It is also a pity that despite having the opportunity to spend time with all those literary giants whom you ever so often mention in your reminiscing articles, you acquired nothing of human value from them and remain a diminutive man. Lower level mammals will acquire more in lesser time through social instinct and micro-organisms will acquire yet more through osmosis.

You Sir, who has nothing constructive to offer to society, are simply spinning around the axle of history, driven only by some emotional context of events and individuals through association. You are perhaps trying to justify that your own meaningless life may have some worth, if somehow associated with that big event or that appropriate person in history. People like yourself who don’t understand professionalism, or have no sense of who a professional person is and have no profession themselves, undermine the sensibility to profess anything that they are stating as their public or private views.

It is sad that I have to stoop to your level to give you the baptism of fire that you need and deserve. This response is disproportionate for obvious reasons. A civil and proportionate response would not awaken you from your cognitively lacking and emotionally driven slumber that drives you to make unsubstantiated claims about someone’s professional and moral integrity. In closing, let me honour you by presenting an epitaph that I would be more than happy to etch on your grave should you chose to have one.

Here lies a two bit copy writer from The Pakistan Times who posed as a journalist by writing “this and that”. He reached the epic level of his incompetence and like any dysfunctional lottery winner, could not best utilize his fifteen minutes of fame. He never compromised his professional or moral integrity, for he subscribed, to neither.

Next time you decide to suggest, under the guise of a journalistic piece that is emotionally tainted, politically biased and factually subject to hearsay, that someone compromised their professional and moral integrity, think about something you may have heard growing up on the streets of Sialkot, “PhLay ApNae ManJay THlay DanDa PHaer”.

The score with TFT is not settled yet. If the editorial management of a newspaper condones and facilitates the publication of defamatory statements then their liability is not limited.

Perhaps when courses in journalistic integrity were being taught at the prestigious university of their academic evolution, they were out sipping coffee at Copper Kettle. Maybe it was Latin that did them in. convicium contra bonos mores.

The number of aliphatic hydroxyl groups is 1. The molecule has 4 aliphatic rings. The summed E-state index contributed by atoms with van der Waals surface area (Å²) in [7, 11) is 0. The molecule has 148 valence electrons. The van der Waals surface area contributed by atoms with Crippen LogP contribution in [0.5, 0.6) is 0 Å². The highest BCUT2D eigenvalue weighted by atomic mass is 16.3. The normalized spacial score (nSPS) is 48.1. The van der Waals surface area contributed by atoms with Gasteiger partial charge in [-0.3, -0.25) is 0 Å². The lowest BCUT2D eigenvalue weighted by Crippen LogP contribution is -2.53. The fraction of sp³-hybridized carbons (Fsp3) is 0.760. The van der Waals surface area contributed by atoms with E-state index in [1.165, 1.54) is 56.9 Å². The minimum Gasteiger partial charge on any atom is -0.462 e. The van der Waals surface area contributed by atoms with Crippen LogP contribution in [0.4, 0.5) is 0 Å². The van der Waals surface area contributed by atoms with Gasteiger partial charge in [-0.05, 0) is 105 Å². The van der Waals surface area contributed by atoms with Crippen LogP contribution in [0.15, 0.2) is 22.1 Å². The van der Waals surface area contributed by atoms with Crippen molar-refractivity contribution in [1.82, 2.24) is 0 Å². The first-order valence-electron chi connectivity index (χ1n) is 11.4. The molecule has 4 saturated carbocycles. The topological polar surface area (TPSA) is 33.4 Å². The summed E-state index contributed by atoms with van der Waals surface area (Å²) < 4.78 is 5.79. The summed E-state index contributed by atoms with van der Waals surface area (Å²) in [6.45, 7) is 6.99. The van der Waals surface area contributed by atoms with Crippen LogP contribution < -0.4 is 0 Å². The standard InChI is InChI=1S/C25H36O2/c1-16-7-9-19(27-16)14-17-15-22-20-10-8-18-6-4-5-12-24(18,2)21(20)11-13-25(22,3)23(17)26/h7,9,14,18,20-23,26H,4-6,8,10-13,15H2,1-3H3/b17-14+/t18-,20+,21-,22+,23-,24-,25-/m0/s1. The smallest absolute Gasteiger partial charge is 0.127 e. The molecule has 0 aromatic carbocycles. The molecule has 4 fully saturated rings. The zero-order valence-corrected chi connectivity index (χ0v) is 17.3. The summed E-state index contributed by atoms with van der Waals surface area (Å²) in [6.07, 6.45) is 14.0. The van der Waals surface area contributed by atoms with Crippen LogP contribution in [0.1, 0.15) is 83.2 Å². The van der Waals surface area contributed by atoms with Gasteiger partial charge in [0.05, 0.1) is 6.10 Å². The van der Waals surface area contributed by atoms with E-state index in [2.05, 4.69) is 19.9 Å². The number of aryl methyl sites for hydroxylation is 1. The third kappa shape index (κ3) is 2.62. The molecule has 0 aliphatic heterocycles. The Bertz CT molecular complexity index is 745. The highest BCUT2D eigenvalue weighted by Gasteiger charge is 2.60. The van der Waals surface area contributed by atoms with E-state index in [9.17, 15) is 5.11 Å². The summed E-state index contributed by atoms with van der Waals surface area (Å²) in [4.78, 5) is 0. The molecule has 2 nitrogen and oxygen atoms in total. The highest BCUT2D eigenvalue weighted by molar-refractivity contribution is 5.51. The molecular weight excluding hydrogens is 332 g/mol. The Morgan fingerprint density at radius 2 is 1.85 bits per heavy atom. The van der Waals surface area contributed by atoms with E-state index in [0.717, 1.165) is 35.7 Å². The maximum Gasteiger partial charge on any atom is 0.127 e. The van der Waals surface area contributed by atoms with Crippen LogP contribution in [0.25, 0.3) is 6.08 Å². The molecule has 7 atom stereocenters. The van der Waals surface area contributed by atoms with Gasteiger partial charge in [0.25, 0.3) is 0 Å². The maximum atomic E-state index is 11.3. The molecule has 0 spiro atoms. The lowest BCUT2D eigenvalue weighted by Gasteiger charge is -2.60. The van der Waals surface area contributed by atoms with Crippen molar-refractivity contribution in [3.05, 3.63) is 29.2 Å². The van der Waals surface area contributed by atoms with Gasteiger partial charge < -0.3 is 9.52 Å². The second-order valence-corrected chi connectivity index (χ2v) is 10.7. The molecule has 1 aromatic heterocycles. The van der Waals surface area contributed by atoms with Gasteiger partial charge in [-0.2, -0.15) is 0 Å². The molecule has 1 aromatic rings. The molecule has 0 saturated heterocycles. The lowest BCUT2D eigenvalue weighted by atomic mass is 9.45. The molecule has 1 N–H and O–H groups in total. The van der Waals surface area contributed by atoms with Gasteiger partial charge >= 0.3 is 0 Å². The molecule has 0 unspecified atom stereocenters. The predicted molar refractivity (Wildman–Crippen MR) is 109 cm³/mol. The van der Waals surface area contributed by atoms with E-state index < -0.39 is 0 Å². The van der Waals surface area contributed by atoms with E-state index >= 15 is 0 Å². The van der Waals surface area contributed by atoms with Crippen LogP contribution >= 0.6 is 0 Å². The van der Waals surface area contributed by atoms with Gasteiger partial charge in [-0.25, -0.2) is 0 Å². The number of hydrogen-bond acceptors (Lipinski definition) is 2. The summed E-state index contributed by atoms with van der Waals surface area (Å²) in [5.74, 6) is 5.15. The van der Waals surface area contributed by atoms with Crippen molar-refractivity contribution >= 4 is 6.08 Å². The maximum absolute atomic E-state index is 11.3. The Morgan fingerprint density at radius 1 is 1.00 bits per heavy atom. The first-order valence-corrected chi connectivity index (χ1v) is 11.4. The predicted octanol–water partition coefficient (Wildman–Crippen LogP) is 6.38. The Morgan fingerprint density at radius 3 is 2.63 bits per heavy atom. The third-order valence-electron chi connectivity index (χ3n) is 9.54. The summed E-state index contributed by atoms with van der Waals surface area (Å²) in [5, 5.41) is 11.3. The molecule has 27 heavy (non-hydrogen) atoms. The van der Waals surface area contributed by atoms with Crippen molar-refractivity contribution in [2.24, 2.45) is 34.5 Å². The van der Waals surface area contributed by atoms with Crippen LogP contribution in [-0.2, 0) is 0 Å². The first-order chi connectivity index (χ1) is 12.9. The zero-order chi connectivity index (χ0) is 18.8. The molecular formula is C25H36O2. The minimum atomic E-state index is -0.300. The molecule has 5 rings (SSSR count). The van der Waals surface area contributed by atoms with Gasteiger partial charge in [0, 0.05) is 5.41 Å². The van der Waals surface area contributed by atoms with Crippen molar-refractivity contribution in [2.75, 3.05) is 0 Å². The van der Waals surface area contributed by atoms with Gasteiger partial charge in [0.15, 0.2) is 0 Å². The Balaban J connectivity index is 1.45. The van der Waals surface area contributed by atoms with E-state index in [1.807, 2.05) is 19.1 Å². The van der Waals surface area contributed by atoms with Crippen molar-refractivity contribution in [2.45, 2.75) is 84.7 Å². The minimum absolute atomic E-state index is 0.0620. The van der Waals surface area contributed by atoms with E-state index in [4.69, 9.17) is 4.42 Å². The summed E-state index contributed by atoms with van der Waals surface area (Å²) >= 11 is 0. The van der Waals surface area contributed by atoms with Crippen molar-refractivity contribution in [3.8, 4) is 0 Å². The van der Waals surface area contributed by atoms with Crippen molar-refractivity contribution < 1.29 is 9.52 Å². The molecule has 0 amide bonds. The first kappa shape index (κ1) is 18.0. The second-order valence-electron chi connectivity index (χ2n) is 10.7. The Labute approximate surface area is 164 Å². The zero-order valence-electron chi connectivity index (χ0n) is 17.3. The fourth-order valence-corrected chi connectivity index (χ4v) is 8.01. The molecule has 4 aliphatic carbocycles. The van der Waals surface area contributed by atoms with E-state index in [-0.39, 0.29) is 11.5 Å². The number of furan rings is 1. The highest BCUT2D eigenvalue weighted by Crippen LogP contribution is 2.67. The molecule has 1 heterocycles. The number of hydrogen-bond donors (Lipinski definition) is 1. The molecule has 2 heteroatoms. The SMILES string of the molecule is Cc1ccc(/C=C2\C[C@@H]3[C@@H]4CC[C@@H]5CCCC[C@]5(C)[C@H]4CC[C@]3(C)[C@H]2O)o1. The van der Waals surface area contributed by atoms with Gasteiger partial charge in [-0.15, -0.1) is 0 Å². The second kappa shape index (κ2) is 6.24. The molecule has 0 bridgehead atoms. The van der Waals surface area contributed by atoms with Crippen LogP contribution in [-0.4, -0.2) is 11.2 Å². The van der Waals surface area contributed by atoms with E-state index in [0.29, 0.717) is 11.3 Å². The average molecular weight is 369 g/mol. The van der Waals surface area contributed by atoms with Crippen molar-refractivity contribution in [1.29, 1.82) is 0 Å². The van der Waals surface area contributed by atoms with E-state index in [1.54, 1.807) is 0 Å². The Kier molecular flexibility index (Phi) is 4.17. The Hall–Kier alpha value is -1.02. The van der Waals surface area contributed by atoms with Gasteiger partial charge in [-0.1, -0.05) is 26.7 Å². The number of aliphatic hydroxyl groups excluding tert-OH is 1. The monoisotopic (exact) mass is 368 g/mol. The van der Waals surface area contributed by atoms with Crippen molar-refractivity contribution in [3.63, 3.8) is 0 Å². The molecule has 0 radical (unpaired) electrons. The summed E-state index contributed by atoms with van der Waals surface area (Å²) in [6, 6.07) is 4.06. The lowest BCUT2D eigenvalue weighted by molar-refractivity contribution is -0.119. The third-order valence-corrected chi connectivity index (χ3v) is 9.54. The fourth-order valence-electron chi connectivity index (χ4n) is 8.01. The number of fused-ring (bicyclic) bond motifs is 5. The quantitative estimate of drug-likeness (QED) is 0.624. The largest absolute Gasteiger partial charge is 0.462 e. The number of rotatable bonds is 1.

The author is the Vice President of Telecom and Technology Strategy at Nexius Inc., a telecommunications consulting company based in metropolitan Washington DC area. He can be reached at his personal email address at shahidbatalvi@hotmail.com

Written by Shahid Batalvi

March 12, 2009 at 7:15 pm

Posted in Personal

Fear

leave a comment »

 
Fear and intimidation are tactics that have been used forever in human society. Access to information dictates fear and intimidation but use of information at the right place and the right time is the ultimate equalizer; especially when used in a court of law in a system where accountability still holds some sway. A life lived in fear is a wasted life; be it taliban’s fear, CIA’s fear, martial law’s fear, ISI’s fear or any other such intimidation. For then, I have truly failed. Sometimes the circumstances dictate that you have to shove your arm down fear’s throat and yank its tongue out because that is the only language it understands. This may come at a cost, for you may lose your arm. Sometimes choices have to be made to reconcile with your purpose in life and your obligation to human society.
 
Feburary 14, 2009

Written by Shahid Batalvi

February 14, 2009 at 6:04 pm

Posted in Personal

Ijaz Batalvi (1923 – 2004)

leave a comment »

 
Republished from: The Dawn, March 9, 2004
By: Staff Correspondent
 
LAHORE, March 8: Ijaz Batalvi, a jurist par excellence and litterateur, will be laid to rest at the graveyard at G-Block, Model Town, on Tuesday. He died late on Sunday night after a protracted illness at the age of 80. He is survived by a widow and two sons.
 
Ijaz Batalvi, who suffered from a prostate cancer, was first treated at the Shaukat Khanum Memorial Cancer Hospital and then in a New York hospital during the three-year ailment.
 
The Lahore High Court didn’t work after midday on Monday in memory of one of the finest lawyers. The Lahore High Court Bar Association also cancelled its session, and its office-bearers issued a statement to the press, paying homage to the jurist, who had been the teacher of about half of the bar members.